ולא עוד אלא שאני אומר שאפילו לרבי יוסי דאמר קדושה שנייה קדשה לעתיד לבא לא אמר אלא לשאר א”י אבל לירושלים ולמקדש לא אמר לפי שהיה יודע עזרא שהמקדש וירושלים עתידים להשתנות ולהתקדש קידוש אחר עולמי בכבוד י”י לעולם כך נגלה לי מסוד ה’ ליראיו לפיכך הנכנס עתה שם אין בו כרת.

And moreover, I say that even according to R. Yossi who states that the second sanctity of Israel [in the time of Ezra] is for all time – this was said only in reference to the Land of Israel in general, but he was not referring to  Jerusalem and the Temple Mount.  For Ezra knew that the Temple and Jerusalem would, in the future, be transformed and resanctified with a different, eternal sanctity, through the Glory of God, forever.  Thus was revealed to me by the secret of God to those who fear God.  Theref0re, a person who today enters there (the Temple grounds) [although tamei] does not incur the penalty of karet, Divine excision.

Here, like the case of a Kohen becoming tamei, Ra’avad is minimizing the consequences of tumah nowadays.  In the case of Kohanim it is not so consequential because they are already tamei.  In the case of the prohibition to enter the Temple grounds when one is tamei is not so consequential because the sanctity there is not present, or not fully present.  Note, also, that in this second case, he arrives at his position not based on any text, but on a divinely-inspired insight.  And, finally, in both cases he leaves it unclear whether he is just reducing the prohibition (no lashes, no karet) or actually eliminating it.


1. Talmud Bavli, Nazir 42a-b

מתני’. נזיר שהיה שותה יין כל היום – אינו חייב אלא אחת, אמרו לו אל תשתה אל תשתה והוא שותה – חייב על כל אחת ואחת. היה מגלח כל היום – אינו חייב אלא אחת, אמרו לו, אל תגלח אל תגלח והוא מגלח – חייב על כל אחת ואחת. היה מטמא למתים כל היום – אינו חייב אלא אחת, אמרו לו אל תטמא אל תטמא והוא מטמא – חייב על כל אחת ואחת.

גמ’. איתמר: אמר רבה אמר רב הונא, מקרא מלא דבר הכתוב: +במדבר ו+ לא יטמא, כשהוא אומר +במדבר ו+ לא יבא – להזהירו על הטומאה להזהירו על הביאה, אבל טומאה וטומאה לא; ורב יוסף אמר: האלהים! אמר רב הונא אפילו טומאה וטומאה, דאמר רב הונא: נזיר שהיה עומד בבית הקברות, והושיטו לו מתו ומת אחר ונגע בו – חייב, אמאי? הא מיטמא וקאים! אלא לאו ש”מ, אמר רב הונא אפילו טומאה וטומאה. איתיביה אביי: כהן שהיה לו מת מונח על כתיפו, והושיטו לו מתו ומת אחר ונגע בו, יכול יהא חייב? ת”ל: ולא יחלל, במי שאינו מחולל, יצא זה שהוא מחולל ועומד! א”ל: ותיקשי לך מתני’, דתנן: היה מיטמא למתים כל היום – אינו חייב אלא אחת, אמרו לו אל תטמא אל תטמא – חייב על כל אחת ואחת; ואמאי? הא מיטמא וקאים! אלא קשיא אהדדי! לא קשיא: כאן בחיבורין, כאן שלא בחיבורין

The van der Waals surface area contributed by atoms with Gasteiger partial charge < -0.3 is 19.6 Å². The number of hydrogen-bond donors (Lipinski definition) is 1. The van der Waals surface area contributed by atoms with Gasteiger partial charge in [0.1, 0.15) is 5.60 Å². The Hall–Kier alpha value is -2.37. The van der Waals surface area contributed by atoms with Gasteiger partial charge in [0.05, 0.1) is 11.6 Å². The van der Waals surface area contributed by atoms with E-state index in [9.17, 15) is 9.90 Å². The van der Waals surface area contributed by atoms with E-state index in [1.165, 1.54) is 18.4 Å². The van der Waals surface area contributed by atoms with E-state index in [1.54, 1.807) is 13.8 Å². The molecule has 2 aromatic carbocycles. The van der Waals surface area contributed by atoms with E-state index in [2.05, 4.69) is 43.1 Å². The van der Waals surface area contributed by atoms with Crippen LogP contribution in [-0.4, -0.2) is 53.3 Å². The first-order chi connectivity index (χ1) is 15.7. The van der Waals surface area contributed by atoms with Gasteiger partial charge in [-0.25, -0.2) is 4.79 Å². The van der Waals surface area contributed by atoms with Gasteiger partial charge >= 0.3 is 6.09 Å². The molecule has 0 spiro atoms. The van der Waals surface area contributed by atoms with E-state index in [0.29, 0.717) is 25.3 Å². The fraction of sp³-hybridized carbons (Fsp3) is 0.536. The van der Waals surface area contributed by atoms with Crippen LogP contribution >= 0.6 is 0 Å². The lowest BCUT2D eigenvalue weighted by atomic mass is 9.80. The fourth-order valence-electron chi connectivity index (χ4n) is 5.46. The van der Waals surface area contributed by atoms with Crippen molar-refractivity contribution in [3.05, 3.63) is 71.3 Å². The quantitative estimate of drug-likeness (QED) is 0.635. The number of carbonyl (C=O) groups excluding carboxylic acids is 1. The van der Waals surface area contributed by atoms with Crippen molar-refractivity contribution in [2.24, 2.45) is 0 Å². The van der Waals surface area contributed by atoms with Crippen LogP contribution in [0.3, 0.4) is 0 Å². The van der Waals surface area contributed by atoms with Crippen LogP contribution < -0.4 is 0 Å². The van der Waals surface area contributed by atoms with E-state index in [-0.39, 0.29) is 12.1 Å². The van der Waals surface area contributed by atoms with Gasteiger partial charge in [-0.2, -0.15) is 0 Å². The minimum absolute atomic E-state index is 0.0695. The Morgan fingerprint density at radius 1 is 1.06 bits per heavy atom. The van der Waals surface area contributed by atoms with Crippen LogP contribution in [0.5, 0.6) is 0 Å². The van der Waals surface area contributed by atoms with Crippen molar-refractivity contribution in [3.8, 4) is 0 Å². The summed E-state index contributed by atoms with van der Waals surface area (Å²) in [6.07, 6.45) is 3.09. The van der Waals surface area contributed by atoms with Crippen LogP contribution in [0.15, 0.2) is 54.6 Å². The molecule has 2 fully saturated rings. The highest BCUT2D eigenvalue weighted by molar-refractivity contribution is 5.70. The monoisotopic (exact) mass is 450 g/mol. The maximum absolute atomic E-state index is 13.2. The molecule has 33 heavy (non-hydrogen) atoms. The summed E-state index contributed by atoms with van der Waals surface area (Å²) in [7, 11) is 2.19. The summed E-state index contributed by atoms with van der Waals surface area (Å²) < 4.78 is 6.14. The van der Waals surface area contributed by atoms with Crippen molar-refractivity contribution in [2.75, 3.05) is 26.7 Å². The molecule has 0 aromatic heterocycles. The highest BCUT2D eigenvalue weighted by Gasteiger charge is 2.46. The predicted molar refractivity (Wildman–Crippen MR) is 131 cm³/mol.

MISHNA.  If he [the Nazir] was defiling himself [by contact] with the dead all day long he incurs one penalty only. If he was told, ‘Do not defile yourself, do not defile yourself,’ and he did defile himself, he has incurred a penalty for each [warning].

GEMARA. It was stated: Rabbah, citing R. Huna, said: Scripture [speaking of the Nazir] makes the comprehensive statement, “He shall not make himself unclean”; when it adds, “He shall not enter [under a roof with a dead body],” [its intention is] to utter a [separate] warning against defilement [by contact] and a [separate] warning against entering [a tent], but not against defilement [by contact] from two sources [at the same time].

R. Yosef, however, said: By God! R. Huna said that even for defilement [by contact] from two sources [at the same time there are separate penalties]. For R. Huna has said that a Nazir, standing in a cemetery, who was handed the corpse of his own [relative] or some other corpse, and touched it incurs a penalty. Now why should this be so? Is he not actually being defiled all the time? It follows therefore that R. Huna must have said that even for defilement [by contact] from two sources [he is to receive separate penalties].

Abaye raised an objection from the following. [A braitta teaches:] ‘A priest, carrying a corpse on his back, who was handed the corpse of his own [relative] or some other corpse and touched it, might be thought to have incurred a penalty, but the text says, “Nor profane [the sanctuary]” [prescribing a penalty] for one not already profaned [and thus] excluding this man who is already profaned? — [R. Yosef] replied: But our mishnah should cause you the same perplexity, for we learn [there], “For defiling himself [by contact] with the dead all day long he incurs one penalty only. If he was told, ‘do not defile yourself,’ ‘do not defile yourself,’ and he did defile himself, he has incurred a penalty for each [warning].” But why should this be so? Is he not already defiled? We can therefore only conclude that [the mishnah and the braitta] contradict each other.

[Abaye retorted:] There is no difficulty [in reconciling the mishnah and the braitta]. The one [the braiita regarding the Kohen] assumes that there is concatenation [i.e., the Kohen is already touching a dead body, so by touching another one, no additional tumah is incured], and the one [the mishna regarding the Nazir] assumes that there is no concatenation [i.e., that the Nazir separates from the dead body, and then touches it again, thus adding a level of tumah].

2. Rambam, Laws of Nezirut, 5:15-17

נזיר שנטמא למת טומאת שבעה, בין בטומאות שהוא מגלח עליהן כמו שיתבאר בין בטומאות שאינו מגלח עליהן הרי זה לוקה. נטמא למת פעמים הרבה אע”פ שהוא חייב מלקות על כל אחת ואחת לשמים אין בית דין מלקין אותו אלא אחת, ואם התרו בו על כל פעם ופעם והוא מטמא לוקה /על/ כל אחת ואחת. במה דברים אמורים בשנטמא ופירש וחזר ונגע או נשא או האהיל, אבל אם היה נוגע במת ועדיין המת בידו ונגע במת אחר אינו חייב אלא אחת אע”פ שהתרו בו על כל נגיעה ונגיעה שהרי מחולל ועומד.

A Nazir who became impure to a corpse a seven-day impurity, whether it is one of the impurities that he shaves for, as will be explained, or one that he does not shave for, he receives lashes.

If he became impure to a corpse numerous times, even though he is liable to heaven for lashes for each time, the court only administers one set of lashes.  But if they warned him prior to each occurrence and he became impure, he is lashed for each occurrence.